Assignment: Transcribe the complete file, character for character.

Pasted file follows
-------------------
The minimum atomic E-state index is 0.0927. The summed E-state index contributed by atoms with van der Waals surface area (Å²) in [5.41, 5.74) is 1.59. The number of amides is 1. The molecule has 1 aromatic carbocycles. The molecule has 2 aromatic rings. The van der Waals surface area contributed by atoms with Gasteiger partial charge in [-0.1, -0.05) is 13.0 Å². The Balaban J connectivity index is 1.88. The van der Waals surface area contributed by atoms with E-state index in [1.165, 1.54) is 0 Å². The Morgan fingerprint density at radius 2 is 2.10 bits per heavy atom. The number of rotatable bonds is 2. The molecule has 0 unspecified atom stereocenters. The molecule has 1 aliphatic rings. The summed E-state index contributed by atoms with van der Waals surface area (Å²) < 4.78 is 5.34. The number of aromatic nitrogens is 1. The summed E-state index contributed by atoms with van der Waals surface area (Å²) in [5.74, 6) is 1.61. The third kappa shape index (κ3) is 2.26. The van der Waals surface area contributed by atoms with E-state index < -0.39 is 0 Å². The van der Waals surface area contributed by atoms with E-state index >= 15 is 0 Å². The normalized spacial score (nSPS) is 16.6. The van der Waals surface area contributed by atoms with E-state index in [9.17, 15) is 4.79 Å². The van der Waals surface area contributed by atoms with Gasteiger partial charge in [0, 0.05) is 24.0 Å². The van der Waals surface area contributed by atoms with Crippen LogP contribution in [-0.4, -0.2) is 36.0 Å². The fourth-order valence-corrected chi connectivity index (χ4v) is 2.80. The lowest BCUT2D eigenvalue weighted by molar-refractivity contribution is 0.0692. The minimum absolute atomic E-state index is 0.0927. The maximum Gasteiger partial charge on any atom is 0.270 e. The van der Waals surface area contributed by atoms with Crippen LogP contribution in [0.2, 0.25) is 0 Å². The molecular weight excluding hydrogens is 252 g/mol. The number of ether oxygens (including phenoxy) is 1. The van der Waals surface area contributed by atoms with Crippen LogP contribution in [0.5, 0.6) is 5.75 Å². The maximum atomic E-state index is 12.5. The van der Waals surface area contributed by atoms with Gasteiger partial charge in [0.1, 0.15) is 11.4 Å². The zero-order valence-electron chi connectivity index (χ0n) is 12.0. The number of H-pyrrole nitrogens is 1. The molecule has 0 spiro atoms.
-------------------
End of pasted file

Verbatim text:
The minimum atomic E-state index is 0.0927. The summed E-state index contributed by atoms with van der Waals surface area (Å²) in [5.41, 5.74) is 1.59. The number of amides is 1. The molecule has 1 aromatic carbocycles. The molecule has 2 aromatic rings. The van der Waals surface area contributed by atoms with Gasteiger partial charge in [-0.1, -0.05) is 13.0 Å². The Balaban J connectivity index is 1.88. The van der Waals surface area contributed by atoms with E-state index in [1.165, 1.54) is 0 Å². The Morgan fingerprint density at radius 2 is 2.10 bits per heavy atom. The number of rotatable bonds is 2. The molecule has 0 unspecified atom stereocenters. The molecule has 1 aliphatic rings. The summed E-state index contributed by atoms with van der Waals surface area (Å²) < 4.78 is 5.34. The number of aromatic nitrogens is 1. The summed E-state index contributed by atoms with van der Waals surface area (Å²) in [5.74, 6) is 1.61. The third kappa shape index (κ3) is 2.26. The van der Waals surface area contributed by atoms with E-state index < -0.39 is 0 Å². The van der Waals surface area contributed by atoms with E-state index >= 15 is 0 Å². The normalized spacial score (nSPS) is 16.6. The van der Waals surface area contributed by atoms with E-state index in [9.17, 15) is 4.79 Å². The van der Waals surface area contributed by atoms with Gasteiger partial charge in [0, 0.05) is 24.0 Å². The van der Waals surface area contributed by atoms with Crippen LogP contribution in [-0.4, -0.2) is 36.0 Å². The fourth-order valence-corrected chi connectivity index (χ4v) is 2.80. The lowest BCUT2D eigenvalue weighted by molar-refractivity contribution is 0.0692. The minimum absolute atomic E-state index is 0.0927. The maximum Gasteiger partial charge on any atom is 0.270 e. The van der Waals surface area contributed by atoms with Crippen LogP contribution in [0.2, 0.25) is 0 Å². The molecular weight excluding hydrogens is 252 g/mol. The number of ether oxygens (including phenoxy) is 1. The van der Waals surface area contributed by atoms with Crippen LogP contribution in [0.5, 0.6) is 5.75 Å². The maximum atomic E-state index is 12.5. The van der Waals surface area contributed by atoms with Gasteiger partial charge in [0.1, 0.15) is 11.4 Å². The zero-order valence-electron chi connectivity index (χ0n) is 12.0. The number of H-pyrrole nitrogens is 1. The molecule has 0 spiro atoms.